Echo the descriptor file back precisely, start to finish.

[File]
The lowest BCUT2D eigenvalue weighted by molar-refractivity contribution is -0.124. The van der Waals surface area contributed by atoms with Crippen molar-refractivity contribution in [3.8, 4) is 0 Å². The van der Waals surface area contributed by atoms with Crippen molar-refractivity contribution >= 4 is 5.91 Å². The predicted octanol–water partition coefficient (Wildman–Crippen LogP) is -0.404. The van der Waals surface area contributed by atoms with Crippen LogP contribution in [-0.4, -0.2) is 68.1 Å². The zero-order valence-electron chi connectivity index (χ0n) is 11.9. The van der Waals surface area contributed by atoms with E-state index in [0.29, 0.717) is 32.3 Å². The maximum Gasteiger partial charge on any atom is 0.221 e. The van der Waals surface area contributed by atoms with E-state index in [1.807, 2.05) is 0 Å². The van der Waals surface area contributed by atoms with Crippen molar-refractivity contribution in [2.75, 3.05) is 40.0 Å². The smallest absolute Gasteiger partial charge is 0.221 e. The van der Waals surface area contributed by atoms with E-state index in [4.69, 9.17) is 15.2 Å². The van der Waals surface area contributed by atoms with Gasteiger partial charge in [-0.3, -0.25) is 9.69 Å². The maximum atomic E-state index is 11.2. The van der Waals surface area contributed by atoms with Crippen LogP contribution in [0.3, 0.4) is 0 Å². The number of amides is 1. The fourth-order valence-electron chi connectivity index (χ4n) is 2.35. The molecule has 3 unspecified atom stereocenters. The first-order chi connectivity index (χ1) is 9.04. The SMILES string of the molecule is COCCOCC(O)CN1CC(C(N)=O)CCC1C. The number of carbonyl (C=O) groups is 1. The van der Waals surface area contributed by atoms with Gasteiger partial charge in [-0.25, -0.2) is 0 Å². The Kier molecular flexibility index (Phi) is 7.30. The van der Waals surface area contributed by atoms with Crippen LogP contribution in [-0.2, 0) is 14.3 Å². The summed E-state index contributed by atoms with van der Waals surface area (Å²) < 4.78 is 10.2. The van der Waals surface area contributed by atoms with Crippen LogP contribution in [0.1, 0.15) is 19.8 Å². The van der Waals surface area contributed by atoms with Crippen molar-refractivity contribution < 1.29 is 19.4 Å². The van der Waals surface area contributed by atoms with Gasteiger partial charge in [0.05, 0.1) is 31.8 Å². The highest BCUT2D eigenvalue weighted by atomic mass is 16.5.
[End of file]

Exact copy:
The lowest BCUT2D eigenvalue weighted by molar-refractivity contribution is -0.124. The van der Waals surface area contributed by atoms with Crippen molar-refractivity contribution in [3.8, 4) is 0 Å². The van der Waals surface area contributed by atoms with Crippen molar-refractivity contribution >= 4 is 5.91 Å². The predicted octanol–water partition coefficient (Wildman–Crippen LogP) is -0.404. The van der Waals surface area contributed by atoms with Crippen LogP contribution in [-0.4, -0.2) is 68.1 Å². The zero-order valence-electron chi connectivity index (χ0n) is 11.9. The van der Waals surface area contributed by atoms with E-state index in [0.29, 0.717) is 32.3 Å². The maximum Gasteiger partial charge on any atom is 0.221 e. The van der Waals surface area contributed by atoms with E-state index in [1.807, 2.05) is 0 Å². The van der Waals surface area contributed by atoms with Crippen molar-refractivity contribution in [2.75, 3.05) is 40.0 Å². The smallest absolute Gasteiger partial charge is 0.221 e. The van der Waals surface area contributed by atoms with E-state index in [4.69, 9.17) is 15.2 Å². The van der Waals surface area contributed by atoms with Gasteiger partial charge in [-0.3, -0.25) is 9.69 Å². The maximum atomic E-state index is 11.2. The van der Waals surface area contributed by atoms with Crippen LogP contribution in [0.3, 0.4) is 0 Å². The number of amides is 1. The fourth-order valence-electron chi connectivity index (χ4n) is 2.35. The molecule has 3 unspecified atom stereocenters. The first-order chi connectivity index (χ1) is 9.04. The SMILES string of the molecule is COCCOCC(O)CN1CC(C(N)=O)CCC1C. The number of carbonyl (C=O) groups is 1. The van der Waals surface area contributed by atoms with Gasteiger partial charge in [-0.25, -0.2) is 0 Å². The Kier molecular flexibility index (Phi) is 7.30. The van der Waals surface area contributed by atoms with Crippen LogP contribution in [-0.2, 0) is 14.3 Å². The summed E-state index contributed by atoms with van der Waals surface area (Å²) < 4.78 is 10.2. The van der Waals surface area contributed by atoms with Crippen LogP contribution in [0.1, 0.15) is 19.8 Å². The van der Waals surface area contributed by atoms with Crippen molar-refractivity contribution < 1.29 is 19.4 Å². The van der Waals surface area contributed by atoms with Gasteiger partial charge in [0.05, 0.1) is 31.8 Å². The highest BCUT2D eigenvalue weighted by atomic mass is 16.5.